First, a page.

I realize this is somewhat old news but I’d like to share it anyway. On February 14, the Food and Drug Administration (FDA) approved apalutamide (Erleada) for men with prostate cancer that has not spread (non-metastatic) and is resistant to standard hormone therapy, also called androgen deprivation therapy (ADT). In the clinical trial that led to its approval, treatment with apalutamide decreased the risk of metastasis or death by more than 70% compared with placebo.
In the phase 3 trial (dubbed SPARTAN) that led to the FDA approval, men with hormone-resistant prostate cancer and no metastatic disease detectable by standard imaging tests were randomly assigned to receive apalutamide or placebo in addition to ongoing ADT. All participants were at high risk of metastasis based on rapidly rising prostate-specific antigen (PSA) levels. The study was sponsored by Janssen Pharmaceutical Companies, the manufacturer of apalutamide.
The median length of time from the start of treatment to when tumors spread (metastasis-free survival) or the patient died was 16 months in the placebo group and 40 months in the apalutamide group. Men treated with apalutamide also went longer without worsening symptoms of cancer progression. Even when their cancer progressed on apalutamide and they went on to receive another therapy, these men had longer time to progression with the subsequent treatment than men in the placebo group. The median length of time patients were alive after the start of treatment (overall survival) was 39 months for those who received placebo and had not been reached at the time of the study analysis for those who received apalutamide. An early analysis suggests that apalutamide may reduce the risk of death from prostate cancer, but longer patient follow-up is needed before the researchers can confirm this.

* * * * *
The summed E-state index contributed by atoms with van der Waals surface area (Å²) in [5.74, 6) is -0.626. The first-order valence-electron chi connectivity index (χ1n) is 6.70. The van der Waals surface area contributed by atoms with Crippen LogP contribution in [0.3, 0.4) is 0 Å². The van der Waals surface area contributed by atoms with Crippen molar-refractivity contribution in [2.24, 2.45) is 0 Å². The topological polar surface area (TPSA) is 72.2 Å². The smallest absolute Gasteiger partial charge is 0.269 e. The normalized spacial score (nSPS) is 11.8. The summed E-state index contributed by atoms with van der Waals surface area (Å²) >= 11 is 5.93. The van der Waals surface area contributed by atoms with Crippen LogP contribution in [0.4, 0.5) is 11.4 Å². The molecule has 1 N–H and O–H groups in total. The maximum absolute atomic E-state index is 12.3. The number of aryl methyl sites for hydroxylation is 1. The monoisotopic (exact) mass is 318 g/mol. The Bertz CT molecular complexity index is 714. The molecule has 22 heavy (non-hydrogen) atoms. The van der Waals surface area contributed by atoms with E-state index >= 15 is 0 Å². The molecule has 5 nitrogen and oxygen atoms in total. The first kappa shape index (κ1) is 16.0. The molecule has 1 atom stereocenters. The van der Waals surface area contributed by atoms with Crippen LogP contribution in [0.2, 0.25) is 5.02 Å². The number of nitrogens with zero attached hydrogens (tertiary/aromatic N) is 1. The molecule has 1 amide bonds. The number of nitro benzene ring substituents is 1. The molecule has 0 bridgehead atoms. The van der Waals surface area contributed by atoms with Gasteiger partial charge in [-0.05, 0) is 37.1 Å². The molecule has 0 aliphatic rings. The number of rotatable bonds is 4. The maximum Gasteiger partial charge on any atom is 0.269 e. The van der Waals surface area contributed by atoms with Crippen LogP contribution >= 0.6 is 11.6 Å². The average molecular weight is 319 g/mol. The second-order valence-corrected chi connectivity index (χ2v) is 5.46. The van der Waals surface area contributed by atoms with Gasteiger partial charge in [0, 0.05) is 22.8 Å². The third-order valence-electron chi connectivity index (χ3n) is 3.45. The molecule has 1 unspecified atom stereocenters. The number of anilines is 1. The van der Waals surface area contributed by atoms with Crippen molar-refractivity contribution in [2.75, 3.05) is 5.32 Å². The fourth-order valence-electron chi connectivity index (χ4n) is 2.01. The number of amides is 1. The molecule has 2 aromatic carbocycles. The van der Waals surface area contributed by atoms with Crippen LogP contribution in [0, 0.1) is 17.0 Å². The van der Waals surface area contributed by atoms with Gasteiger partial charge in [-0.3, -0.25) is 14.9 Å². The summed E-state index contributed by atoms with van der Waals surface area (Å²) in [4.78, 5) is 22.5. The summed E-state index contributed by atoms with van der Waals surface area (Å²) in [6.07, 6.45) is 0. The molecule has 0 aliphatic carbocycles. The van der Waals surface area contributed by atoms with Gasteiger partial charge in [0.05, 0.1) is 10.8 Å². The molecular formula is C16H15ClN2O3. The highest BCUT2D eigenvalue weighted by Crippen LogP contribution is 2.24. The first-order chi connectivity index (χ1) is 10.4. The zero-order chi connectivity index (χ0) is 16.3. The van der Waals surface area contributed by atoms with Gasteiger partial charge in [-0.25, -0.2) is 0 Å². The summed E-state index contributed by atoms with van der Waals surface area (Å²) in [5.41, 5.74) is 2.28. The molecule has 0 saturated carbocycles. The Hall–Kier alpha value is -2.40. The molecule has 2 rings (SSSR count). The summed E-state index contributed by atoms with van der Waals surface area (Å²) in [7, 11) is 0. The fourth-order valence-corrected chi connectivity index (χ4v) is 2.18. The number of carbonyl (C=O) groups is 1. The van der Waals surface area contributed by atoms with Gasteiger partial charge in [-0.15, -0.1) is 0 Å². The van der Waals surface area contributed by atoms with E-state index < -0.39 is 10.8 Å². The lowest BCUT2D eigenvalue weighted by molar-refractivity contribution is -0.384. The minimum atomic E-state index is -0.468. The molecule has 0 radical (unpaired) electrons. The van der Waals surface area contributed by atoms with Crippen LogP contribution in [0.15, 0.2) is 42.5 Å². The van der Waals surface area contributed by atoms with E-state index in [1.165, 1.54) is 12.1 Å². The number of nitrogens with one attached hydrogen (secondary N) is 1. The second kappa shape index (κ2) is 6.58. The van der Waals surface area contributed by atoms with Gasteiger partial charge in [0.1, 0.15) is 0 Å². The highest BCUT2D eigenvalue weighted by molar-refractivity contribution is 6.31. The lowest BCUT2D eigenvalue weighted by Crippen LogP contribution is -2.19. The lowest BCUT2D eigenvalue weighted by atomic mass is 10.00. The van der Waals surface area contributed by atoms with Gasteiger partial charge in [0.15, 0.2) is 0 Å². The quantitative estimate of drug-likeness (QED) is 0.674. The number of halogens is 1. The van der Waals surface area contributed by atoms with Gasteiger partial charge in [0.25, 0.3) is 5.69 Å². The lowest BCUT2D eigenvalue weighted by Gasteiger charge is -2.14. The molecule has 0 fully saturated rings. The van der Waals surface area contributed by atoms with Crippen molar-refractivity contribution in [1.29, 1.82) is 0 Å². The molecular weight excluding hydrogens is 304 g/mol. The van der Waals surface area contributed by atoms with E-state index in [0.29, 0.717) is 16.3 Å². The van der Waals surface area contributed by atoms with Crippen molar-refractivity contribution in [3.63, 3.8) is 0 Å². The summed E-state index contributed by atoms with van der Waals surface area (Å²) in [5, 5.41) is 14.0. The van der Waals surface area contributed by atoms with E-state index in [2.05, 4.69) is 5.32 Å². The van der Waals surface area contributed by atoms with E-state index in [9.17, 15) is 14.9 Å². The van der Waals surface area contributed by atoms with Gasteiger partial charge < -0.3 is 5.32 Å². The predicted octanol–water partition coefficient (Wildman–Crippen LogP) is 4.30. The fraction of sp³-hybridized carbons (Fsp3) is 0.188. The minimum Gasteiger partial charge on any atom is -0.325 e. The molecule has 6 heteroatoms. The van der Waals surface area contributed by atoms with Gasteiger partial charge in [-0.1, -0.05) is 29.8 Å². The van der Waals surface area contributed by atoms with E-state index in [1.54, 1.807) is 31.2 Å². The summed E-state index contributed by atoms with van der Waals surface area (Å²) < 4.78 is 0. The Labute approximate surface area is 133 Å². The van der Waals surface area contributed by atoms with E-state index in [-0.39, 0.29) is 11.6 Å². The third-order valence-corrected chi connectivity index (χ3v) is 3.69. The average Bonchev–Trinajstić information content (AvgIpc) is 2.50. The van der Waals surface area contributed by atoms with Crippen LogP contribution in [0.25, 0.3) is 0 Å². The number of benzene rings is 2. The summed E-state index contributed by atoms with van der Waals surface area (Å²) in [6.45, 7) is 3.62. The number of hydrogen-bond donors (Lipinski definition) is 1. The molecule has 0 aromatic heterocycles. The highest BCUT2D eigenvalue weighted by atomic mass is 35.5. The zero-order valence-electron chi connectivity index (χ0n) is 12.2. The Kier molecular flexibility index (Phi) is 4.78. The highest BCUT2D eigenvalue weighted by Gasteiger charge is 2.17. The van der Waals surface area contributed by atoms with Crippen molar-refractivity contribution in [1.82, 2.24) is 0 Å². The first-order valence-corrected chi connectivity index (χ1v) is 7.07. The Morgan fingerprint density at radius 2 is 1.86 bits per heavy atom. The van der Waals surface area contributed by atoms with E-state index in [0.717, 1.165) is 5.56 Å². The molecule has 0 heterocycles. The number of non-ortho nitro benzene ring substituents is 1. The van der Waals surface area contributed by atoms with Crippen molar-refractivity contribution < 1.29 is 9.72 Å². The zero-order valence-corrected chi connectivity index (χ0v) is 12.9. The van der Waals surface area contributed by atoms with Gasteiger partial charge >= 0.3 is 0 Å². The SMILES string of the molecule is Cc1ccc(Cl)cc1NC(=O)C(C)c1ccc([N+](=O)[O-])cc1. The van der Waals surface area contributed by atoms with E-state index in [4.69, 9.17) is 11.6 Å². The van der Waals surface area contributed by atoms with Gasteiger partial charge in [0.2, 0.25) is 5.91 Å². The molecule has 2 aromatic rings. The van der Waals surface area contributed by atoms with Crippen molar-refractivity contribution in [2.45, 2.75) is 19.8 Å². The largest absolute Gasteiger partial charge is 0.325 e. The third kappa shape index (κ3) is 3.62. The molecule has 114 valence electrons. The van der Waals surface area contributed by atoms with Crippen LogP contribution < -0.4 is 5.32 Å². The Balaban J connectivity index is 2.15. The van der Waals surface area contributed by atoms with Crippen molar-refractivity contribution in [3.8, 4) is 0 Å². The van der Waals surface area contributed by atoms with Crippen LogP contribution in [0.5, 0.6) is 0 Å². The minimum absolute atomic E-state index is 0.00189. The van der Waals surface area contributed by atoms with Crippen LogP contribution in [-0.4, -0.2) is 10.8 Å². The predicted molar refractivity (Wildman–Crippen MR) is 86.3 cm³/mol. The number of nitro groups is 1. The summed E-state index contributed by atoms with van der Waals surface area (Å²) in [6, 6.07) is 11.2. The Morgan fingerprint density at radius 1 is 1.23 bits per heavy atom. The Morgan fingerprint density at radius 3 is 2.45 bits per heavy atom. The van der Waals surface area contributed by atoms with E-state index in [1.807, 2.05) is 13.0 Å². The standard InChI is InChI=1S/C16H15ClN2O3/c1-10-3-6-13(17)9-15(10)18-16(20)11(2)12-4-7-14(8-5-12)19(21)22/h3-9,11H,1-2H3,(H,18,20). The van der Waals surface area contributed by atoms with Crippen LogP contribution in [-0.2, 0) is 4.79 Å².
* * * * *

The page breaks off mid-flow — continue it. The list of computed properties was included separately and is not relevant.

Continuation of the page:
Apalutamide is the first drug to be approved by FDA based on an improvement in metastasis-free survival. Traditionally, most approvals are based on an improvement in progression-free survival or overall survival.
“These are very dramatic results and, in many ways, exceeded our expectations,” said lead investigator Matthew Smith, M.D., Ph.D., of Massachusetts General Hospital Cancer Center. “We’re learning that using hormone therapy earlier in men with prostate cancer can delay metastasis and probably improve survival. But the balance of benefits and potential side effects will need to be evaluated on a patient-by-patient basis,” said William Dahut, M.D., head of the Prostate Cancer Clinical Research Section of National Cancer Institute’s Center for Cancer Research (NCI-CCR).
While apalutamide—and, potentially, enzalutamide (Xtandi)—gives men with non-metastatic hormone resistant disease a new treatment option, this patient population may decrease in the future, Dr. Dahut noted. That’s because traditional imaging techniques such as a CAT scan may not be able to detect tiny metastatic tumors, he explained. But a technique being used in research studies called molecular imaging can catch smaller tumors. If molecular imaging tests become part of clinical care, more men with prostate cancer might be classified as having metastatic disease. “It’s highly likely that apalutamide would be active in men with metastatic hormone-resistant prostate cancer, Dr. Dahut speculated. Trials to evaluate apalutamide in this patient population are already underway, Dr. Smith noted.
For additional information, see the March 8th, 2018 NCI Cancer Currents blog.